Landscape and nature painting
Landscape and nature paintings depict natural scenery in art. These paintings would typically include plains, land mass, mountains, fields, forest, mountains, water bodies and other such elements. They may or may not include people or structures. Although the origin of landscape paintings can be traced as early as the first century AD, it was not until the Renaissance period in the 16th century, that landscape became part of mainstream art in the Western tradition. Khula Aasmaan international free online art contest has landscape as an art contest theme. Let us have a look at how landscape art has evolved.
The Romantic Landscape
The landscape artists of the 19th century were part of the Romantic movement with passion and drama as the hallmark of their paintings. Landscape art became an important genre in Europe as well as the United States. John Constable and J.M.W. Turner emerged as the leading lights of landscape painting in England. Both were masters in painting the finer aspects of the weather and the atmosphere. John Constable painted the English countryside in a realistic fashion, whereas J.M.W. Turner painted seascapes in an almost abstract style in the later part of his career.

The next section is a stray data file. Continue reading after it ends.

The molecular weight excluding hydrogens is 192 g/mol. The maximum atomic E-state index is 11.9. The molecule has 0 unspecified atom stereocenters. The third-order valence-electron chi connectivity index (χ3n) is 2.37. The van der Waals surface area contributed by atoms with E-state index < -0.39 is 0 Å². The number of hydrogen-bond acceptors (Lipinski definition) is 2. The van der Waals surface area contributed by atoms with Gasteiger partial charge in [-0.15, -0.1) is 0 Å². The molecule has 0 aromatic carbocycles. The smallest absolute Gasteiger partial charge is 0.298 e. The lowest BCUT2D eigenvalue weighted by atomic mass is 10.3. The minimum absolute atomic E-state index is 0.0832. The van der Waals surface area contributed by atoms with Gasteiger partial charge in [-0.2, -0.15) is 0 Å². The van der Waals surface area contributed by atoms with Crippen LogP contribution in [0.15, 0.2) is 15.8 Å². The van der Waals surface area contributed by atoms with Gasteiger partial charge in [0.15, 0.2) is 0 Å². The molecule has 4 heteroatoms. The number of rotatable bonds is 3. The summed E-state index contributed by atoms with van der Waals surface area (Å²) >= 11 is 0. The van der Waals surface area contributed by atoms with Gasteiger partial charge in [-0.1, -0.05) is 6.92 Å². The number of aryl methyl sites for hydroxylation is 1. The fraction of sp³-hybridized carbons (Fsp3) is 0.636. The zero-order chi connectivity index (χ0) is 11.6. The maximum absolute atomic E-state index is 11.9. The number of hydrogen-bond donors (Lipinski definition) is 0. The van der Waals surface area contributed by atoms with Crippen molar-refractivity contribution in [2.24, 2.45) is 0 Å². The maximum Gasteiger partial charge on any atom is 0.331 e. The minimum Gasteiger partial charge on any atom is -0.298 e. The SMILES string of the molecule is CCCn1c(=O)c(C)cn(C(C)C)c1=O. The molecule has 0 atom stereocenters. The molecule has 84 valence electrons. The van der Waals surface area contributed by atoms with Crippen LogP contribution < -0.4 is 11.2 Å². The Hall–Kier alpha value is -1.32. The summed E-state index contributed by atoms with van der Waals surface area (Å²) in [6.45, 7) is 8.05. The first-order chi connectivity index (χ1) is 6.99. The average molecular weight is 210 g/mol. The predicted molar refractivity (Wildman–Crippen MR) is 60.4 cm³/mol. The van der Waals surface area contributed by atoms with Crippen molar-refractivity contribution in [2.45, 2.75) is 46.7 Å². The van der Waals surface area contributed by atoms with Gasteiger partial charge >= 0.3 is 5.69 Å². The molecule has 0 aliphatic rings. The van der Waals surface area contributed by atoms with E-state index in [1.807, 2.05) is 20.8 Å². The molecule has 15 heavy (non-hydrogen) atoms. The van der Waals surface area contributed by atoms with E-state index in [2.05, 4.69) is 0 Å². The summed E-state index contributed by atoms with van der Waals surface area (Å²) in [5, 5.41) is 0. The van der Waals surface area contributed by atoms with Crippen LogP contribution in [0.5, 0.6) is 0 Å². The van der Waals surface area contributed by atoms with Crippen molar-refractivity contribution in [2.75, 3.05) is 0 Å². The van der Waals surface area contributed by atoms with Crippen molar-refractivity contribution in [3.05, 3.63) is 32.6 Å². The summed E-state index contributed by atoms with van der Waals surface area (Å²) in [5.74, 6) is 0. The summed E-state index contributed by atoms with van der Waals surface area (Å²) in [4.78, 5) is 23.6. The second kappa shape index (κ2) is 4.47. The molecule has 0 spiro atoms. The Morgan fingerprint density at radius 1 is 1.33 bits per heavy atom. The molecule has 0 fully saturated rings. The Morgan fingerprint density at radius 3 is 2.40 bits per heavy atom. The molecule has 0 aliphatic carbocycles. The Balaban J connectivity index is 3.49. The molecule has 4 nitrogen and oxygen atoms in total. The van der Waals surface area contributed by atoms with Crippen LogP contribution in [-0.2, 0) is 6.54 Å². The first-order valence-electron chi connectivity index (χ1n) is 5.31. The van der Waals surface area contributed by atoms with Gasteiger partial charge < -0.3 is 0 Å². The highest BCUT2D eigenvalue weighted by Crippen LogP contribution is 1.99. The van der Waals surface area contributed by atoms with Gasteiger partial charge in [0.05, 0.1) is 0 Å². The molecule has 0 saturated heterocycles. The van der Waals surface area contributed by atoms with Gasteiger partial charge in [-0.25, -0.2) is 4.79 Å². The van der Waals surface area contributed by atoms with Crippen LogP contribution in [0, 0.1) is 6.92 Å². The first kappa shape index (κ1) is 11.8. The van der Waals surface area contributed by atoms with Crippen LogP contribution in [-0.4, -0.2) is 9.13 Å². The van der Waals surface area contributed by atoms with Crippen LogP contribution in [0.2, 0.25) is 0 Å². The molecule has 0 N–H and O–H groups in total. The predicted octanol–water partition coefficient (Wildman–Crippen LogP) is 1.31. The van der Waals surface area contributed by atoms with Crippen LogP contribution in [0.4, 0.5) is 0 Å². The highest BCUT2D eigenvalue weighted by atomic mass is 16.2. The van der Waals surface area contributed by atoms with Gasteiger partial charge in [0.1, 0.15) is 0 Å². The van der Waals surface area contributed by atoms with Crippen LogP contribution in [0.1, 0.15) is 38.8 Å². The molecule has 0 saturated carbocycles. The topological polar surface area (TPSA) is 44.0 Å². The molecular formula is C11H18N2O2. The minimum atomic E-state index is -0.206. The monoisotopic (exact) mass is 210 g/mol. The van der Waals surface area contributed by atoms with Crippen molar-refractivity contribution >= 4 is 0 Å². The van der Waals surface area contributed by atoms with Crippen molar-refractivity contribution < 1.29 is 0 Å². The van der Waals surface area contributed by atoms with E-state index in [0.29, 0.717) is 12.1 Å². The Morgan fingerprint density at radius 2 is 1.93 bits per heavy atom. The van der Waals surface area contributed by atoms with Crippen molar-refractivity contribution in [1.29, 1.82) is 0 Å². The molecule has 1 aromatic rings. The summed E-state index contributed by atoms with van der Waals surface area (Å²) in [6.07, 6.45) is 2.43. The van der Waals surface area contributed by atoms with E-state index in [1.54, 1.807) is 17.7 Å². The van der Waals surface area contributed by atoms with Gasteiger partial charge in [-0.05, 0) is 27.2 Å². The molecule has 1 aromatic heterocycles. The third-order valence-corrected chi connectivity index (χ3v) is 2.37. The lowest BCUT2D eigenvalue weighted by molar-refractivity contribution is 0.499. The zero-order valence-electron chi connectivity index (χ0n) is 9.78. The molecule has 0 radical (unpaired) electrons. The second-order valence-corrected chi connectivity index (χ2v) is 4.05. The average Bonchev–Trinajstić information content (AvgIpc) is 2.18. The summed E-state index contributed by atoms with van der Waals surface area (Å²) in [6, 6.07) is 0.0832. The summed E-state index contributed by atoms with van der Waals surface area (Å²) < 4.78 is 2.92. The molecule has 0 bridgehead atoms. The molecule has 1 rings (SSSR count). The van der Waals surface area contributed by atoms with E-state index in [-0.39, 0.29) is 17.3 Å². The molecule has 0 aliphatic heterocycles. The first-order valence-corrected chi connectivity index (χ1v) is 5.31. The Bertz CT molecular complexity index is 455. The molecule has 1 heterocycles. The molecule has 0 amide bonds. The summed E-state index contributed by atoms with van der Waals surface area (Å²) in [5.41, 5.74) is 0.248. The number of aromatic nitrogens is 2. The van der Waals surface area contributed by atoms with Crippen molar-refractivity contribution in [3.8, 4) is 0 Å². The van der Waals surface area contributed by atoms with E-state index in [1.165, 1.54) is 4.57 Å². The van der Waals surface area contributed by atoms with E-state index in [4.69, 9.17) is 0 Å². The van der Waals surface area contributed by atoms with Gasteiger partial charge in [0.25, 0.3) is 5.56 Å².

The Impressionist Landscape Painting
The impressionist artists preferred to paint their expression in a subjective manner, rather than the realistic ways of the Romantic movement. Well known artists from this era included Monet, Pissarro, Renoir and others who were masters of brushwork and unique use of colour and sketchy application of paint. Their stellar work left a lasting influence over several generations of artists including post impressionist artists such as Paul Cezanne, Vincent Van Gogh, Paul Gauguin and others. The post impressionist era marked the rise of Neo-Impressionism, which was spearheaded by Georges Seurat. These artists used pointillism, a technique in which numerous dots of colours blend to create harmony.
Modernism and abstract landscapes
The early part of the 20th century saw artists like Henri Matisse who applied colours directly from their tubes of paint onto the canvas. Artists like Matisse used colour more as an expression rather than as a tool to capture elements of nature. In Germany artists such as Kandinsky believed in the emotional power of colour and spiritual value of their work.
The next set of artists who embraced cubism drew inspiration from post-impressionist Cezanne, to create geometric landscapes. Surrealism started trending in Paris in the 1920s. The surrealist painters used a combination of natural and imagined worlds. The most iconic of the surrealistic paintings is The Persistence of Memory (1931) by Salvador Dalí.
One of the best known woman American painters of the 20th century has been Georgia O’Keefe who painted a large body of landscapes.
Landscape and nature painting as art contest theme
Landscape as an art contest theme is an important theme for Khula Aasmaan international online art contest. At Khula Aasmaan, we receive a large number of landscape and nature paintings as entries to our contest.
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